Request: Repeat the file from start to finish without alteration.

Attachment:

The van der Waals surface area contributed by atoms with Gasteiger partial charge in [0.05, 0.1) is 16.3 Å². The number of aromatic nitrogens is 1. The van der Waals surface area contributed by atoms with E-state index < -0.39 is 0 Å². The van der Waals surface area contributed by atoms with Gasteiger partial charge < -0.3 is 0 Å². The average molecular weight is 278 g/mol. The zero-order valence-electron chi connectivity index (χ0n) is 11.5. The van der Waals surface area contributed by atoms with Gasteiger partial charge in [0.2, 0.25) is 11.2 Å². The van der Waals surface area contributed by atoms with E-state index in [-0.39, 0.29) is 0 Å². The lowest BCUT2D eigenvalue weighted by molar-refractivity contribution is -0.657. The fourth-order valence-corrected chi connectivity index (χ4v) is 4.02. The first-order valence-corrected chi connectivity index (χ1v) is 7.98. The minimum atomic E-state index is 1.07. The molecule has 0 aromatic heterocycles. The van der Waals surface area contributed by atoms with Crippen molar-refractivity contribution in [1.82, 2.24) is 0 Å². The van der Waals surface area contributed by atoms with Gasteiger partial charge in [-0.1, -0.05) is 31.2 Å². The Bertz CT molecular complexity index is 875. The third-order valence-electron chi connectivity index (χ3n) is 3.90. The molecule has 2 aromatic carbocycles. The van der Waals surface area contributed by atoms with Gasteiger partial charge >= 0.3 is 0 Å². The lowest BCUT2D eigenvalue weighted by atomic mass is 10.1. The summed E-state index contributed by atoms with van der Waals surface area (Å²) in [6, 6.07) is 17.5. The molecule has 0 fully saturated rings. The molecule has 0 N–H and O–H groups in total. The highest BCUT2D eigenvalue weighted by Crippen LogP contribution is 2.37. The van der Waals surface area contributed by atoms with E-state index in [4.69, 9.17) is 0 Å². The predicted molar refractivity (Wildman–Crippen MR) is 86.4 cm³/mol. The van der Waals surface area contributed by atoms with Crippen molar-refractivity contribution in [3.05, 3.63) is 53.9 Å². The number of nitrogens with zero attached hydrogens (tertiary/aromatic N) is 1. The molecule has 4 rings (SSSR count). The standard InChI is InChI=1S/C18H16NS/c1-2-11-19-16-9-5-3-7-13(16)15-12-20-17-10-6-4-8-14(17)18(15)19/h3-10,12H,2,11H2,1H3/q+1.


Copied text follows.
The van der Waals surface area contributed by atoms with Gasteiger partial charge in [0.05, 0.1) is 16.3 Å². The number of aromatic nitrogens is 1. The van der Waals surface area contributed by atoms with E-state index < -0.39 is 0 Å². The van der Waals surface area contributed by atoms with Gasteiger partial charge < -0.3 is 0 Å². The average molecular weight is 278 g/mol. The zero-order valence-electron chi connectivity index (χ0n) is 11.5. The van der Waals surface area contributed by atoms with Gasteiger partial charge in [0.2, 0.25) is 11.2 Å². The van der Waals surface area contributed by atoms with E-state index in [-0.39, 0.29) is 0 Å². The lowest BCUT2D eigenvalue weighted by molar-refractivity contribution is -0.657. The fourth-order valence-corrected chi connectivity index (χ4v) is 4.02. The first-order valence-corrected chi connectivity index (χ1v) is 7.98. The minimum atomic E-state index is 1.07. The molecule has 0 aromatic heterocycles. The van der Waals surface area contributed by atoms with Crippen molar-refractivity contribution in [1.82, 2.24) is 0 Å². The van der Waals surface area contributed by atoms with Gasteiger partial charge in [-0.1, -0.05) is 31.2 Å². The Bertz CT molecular complexity index is 875. The third-order valence-electron chi connectivity index (χ3n) is 3.90. The molecule has 2 aromatic carbocycles. The van der Waals surface area contributed by atoms with Gasteiger partial charge >= 0.3 is 0 Å². The lowest BCUT2D eigenvalue weighted by atomic mass is 10.1. The summed E-state index contributed by atoms with van der Waals surface area (Å²) in [6, 6.07) is 17.5. The molecule has 0 fully saturated rings. The molecule has 0 N–H and O–H groups in total. The highest BCUT2D eigenvalue weighted by Crippen LogP contribution is 2.37. The van der Waals surface area contributed by atoms with E-state index in [4.69, 9.17) is 0 Å². The predicted molar refractivity (Wildman–Crippen MR) is 86.4 cm³/mol. The van der Waals surface area contributed by atoms with Crippen molar-refractivity contribution in [3.05, 3.63) is 53.9 Å². The number of nitrogens with zero attached hydrogens (tertiary/aromatic N) is 1. The molecule has 4 rings (SSSR count). The standard InChI is InChI=1S/C18H16NS/c1-2-11-19-16-9-5-3-7-13(16)15-12-20-17-10-6-4-8-14(17)18(15)19/h3-10,12H,2,11H2,1H3/q+1.